Queue Rate: The “queue” is the spam folder or the inbox of the fraud investigation desk. This metric describes the percentage of instances that must be reviewed. If review has a high cost (e.g. fraud prevention) then this must be minimized with respect to business requirements; if it doesn’t (e.g. spam filter), this could be optimized to ensure the inbox stays clean.
In the figure above we see the visualizer tuned to look for the optimal F1 score, which is annotated as a threshold of 0.43. The model is run multiple times over multiple train/test splits in order to account for the variability of the model with respect to the metrics (shown as the fill area around the median curve).
DiscriminationThreshold visualizer for probabilistic classifiers.
DiscriminationThreshold(model, ax=None, n_trials=50, cv=0.1, fbeta=1.0, argmax='fscore', exclude=None, quantiles=array([0.1, 0.5, 0.9]), random_state=None, is_fitted='auto', force_model=False, **kwargs)¶
Visualizes how precision, recall, f1 score, and queue rate change as the discrimination threshold increases. For probabilistic, binary classifiers, the discrimination threshold is the probability at which you choose the positive class over the negative. Generally this is set to 50%, but adjusting the discrimination threshold will adjust sensitivity to false positives which is described by the inverse relationship of precision and recall with respect to the threshold.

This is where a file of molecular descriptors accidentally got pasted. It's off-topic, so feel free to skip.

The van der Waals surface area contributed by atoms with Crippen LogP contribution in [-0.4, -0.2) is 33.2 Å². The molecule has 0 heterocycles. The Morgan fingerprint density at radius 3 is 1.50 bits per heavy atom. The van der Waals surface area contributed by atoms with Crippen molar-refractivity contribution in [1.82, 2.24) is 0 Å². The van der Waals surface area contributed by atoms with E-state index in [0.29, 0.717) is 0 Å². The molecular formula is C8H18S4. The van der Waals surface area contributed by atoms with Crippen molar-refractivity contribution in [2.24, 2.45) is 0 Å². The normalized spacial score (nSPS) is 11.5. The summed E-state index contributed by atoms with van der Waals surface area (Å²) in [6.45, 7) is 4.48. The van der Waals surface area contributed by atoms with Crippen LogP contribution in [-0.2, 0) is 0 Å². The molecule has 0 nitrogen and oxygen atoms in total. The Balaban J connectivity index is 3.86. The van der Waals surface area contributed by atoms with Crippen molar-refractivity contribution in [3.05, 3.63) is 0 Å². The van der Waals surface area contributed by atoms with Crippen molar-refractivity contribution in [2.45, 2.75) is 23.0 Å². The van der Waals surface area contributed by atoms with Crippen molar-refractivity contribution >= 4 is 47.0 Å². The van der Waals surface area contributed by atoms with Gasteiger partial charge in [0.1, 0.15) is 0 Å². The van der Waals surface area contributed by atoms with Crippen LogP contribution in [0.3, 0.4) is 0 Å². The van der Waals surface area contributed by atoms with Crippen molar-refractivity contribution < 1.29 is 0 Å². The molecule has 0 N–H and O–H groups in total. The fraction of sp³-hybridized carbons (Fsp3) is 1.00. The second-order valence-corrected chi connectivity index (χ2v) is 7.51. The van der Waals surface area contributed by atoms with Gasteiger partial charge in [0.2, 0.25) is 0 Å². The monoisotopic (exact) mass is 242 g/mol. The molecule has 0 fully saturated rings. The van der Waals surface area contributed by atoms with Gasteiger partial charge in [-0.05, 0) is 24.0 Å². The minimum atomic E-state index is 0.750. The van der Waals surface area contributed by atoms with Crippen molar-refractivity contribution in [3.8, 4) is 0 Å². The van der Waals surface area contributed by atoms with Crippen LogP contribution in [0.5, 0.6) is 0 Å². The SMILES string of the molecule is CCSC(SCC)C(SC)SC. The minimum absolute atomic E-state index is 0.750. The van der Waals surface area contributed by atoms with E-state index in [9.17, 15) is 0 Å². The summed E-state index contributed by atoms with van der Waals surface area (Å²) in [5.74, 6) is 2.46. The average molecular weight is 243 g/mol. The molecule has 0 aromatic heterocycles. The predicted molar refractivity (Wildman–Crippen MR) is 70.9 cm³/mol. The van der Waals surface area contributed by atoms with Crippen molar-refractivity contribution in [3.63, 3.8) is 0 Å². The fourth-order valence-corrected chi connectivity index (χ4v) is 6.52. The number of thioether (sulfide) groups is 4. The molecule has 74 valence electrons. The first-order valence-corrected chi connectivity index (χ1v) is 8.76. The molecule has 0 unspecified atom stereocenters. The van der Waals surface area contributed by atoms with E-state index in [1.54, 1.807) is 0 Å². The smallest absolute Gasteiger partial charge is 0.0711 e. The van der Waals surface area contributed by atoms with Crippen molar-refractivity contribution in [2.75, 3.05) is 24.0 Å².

The visualizer also accounts for variability in the model by running multiple trials with different train and test splits of the data. The variability is visualized using a band such that the curve is drawn as the median score of each trial and the band is from the 10th to 90th percentile.
The visualizer is intended to help users determine an appropriate threshold for decision making (e.g. at what threshold do we have a human review the data), given a tolerance for precision and recall or limiting the number of records to check (the queue rate).
This method only works for binary, probabilistic classifiers.
A scikit-learn estimator that should be a classifier. If the model is not a classifier, an exception is raised. If the internal model is not fitted, it is fit when the visualizer is fitted, unless otherwise specified by
- axmatplotlib Axes, default: None
The axes to plot the figure on. If not specified the current axes will be used (or generated if required).
- n_trialsinteger, default: 50
Number of times to shuffle and split the dataset to account for noise in the threshold metrics curves. Note if cv provides > 1 splits, the number of trials will be n_trials * cv.get_n_splits()
- cvfloat or cross-validation generator, default: 0.1
Determines the splitting strategy for each trial. Possible inputs are:
float, to specify the percent of the test split
object to be used as cross-validation generator
This attribute is meant to give flexibility with stratified splitting but if a splitter is provided, it should only return one split and have shuffle set to True.
- fbetafloat, 1.0 by default
The strength of recall versus precision in the F-score.
- argmaxstr, default: ‘fscore’